The Cupertino, Calif., maker of the iPhone confirmed Monday that it is expanding its U.S. manufacturing operations in a former First Solar plant in Mesa. The city southeast of Phoenix already hosts a long list of high-tech manufacturing firms.
About 1,300 construction jobs will also be created as the First Solar plant designed to make thin-film solar panels is converted. The company sold the plant last month.
Apple spokeswoman Kristen Huguet says the plant will be powered with renewable energy provided by local utility Salt River Project.
Gov. Jan Brewer said Apple’s decision to come to Arizona is a sign that the state’s efforts to provide a pro-business climate are paying off.
The Greater Phoenix Economic Council (GPEC) today announced the appointment of its Board of Directors for the 2014 fiscal year, as approved by the Executive Committee.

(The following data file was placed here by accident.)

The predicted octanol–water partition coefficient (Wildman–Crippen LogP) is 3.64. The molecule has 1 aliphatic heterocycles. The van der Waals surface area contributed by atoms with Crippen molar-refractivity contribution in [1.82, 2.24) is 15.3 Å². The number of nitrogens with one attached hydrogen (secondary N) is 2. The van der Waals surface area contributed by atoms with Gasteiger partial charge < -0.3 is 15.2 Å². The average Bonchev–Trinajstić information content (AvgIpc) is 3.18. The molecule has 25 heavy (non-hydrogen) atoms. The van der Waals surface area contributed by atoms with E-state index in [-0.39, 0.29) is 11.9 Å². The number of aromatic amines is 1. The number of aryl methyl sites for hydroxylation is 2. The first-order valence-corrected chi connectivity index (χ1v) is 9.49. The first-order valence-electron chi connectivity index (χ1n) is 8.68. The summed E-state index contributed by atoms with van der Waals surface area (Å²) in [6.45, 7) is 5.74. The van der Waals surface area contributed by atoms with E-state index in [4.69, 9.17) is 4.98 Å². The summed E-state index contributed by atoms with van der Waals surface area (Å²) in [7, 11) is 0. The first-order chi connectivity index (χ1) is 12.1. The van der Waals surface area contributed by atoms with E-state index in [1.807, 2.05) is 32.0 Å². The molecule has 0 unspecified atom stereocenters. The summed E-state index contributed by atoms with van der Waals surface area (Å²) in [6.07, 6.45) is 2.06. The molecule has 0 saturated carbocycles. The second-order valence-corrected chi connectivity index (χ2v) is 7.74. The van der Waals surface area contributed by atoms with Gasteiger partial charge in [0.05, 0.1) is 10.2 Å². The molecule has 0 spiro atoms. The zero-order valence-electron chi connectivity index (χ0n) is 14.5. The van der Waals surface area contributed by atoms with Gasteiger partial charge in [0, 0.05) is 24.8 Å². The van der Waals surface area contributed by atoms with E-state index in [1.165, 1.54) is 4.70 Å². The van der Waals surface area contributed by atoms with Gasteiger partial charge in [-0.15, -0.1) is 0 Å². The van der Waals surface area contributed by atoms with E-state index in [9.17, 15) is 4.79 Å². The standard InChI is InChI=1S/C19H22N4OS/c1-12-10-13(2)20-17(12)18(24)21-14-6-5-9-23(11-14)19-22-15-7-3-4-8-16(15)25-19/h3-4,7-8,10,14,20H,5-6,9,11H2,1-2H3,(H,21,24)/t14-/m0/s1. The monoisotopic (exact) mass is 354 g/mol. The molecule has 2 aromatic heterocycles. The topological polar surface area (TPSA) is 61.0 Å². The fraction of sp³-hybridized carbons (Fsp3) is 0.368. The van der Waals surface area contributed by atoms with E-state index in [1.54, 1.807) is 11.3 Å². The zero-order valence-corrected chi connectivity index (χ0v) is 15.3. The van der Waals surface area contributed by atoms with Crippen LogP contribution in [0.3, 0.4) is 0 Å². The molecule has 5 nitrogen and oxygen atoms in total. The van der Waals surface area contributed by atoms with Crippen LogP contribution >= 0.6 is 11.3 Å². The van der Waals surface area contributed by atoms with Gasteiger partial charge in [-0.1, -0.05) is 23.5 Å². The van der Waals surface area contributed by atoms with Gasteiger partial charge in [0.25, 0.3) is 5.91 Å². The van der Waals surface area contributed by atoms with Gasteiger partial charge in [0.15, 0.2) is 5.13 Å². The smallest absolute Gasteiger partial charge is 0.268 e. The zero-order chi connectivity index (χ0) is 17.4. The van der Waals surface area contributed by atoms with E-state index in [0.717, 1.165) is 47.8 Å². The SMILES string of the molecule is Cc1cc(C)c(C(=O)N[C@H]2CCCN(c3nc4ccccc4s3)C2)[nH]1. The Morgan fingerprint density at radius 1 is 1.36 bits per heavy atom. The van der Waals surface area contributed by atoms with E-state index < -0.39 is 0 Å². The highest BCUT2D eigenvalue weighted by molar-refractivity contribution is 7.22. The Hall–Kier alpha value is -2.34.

Alliance Bank of Arizona CEO James Lundy will continue to lead the Board of Directors as chairman.
“As the economy continues to improve, GPEC’s team of results-driven board directors will work to ensure the region not only maintains its trajectory but also pushes toward a more diversified and sustainable economy that is less dependent on growth industries like real estate and construction,” Lundy said. “I’m honored to work with this talented group of professionals and look forward to a productive year.”
Rounding out the Board’s leadership is SCF Arizona President and CEO Don Smith and Empire Southwest Executive Vice President Chris Zaharis as vice chairs, APS Vice President and Chief Customer Officer Tammy McLeod as secretary and Bryan Cave, LLP Partner R. Neil Irwin as treasurer.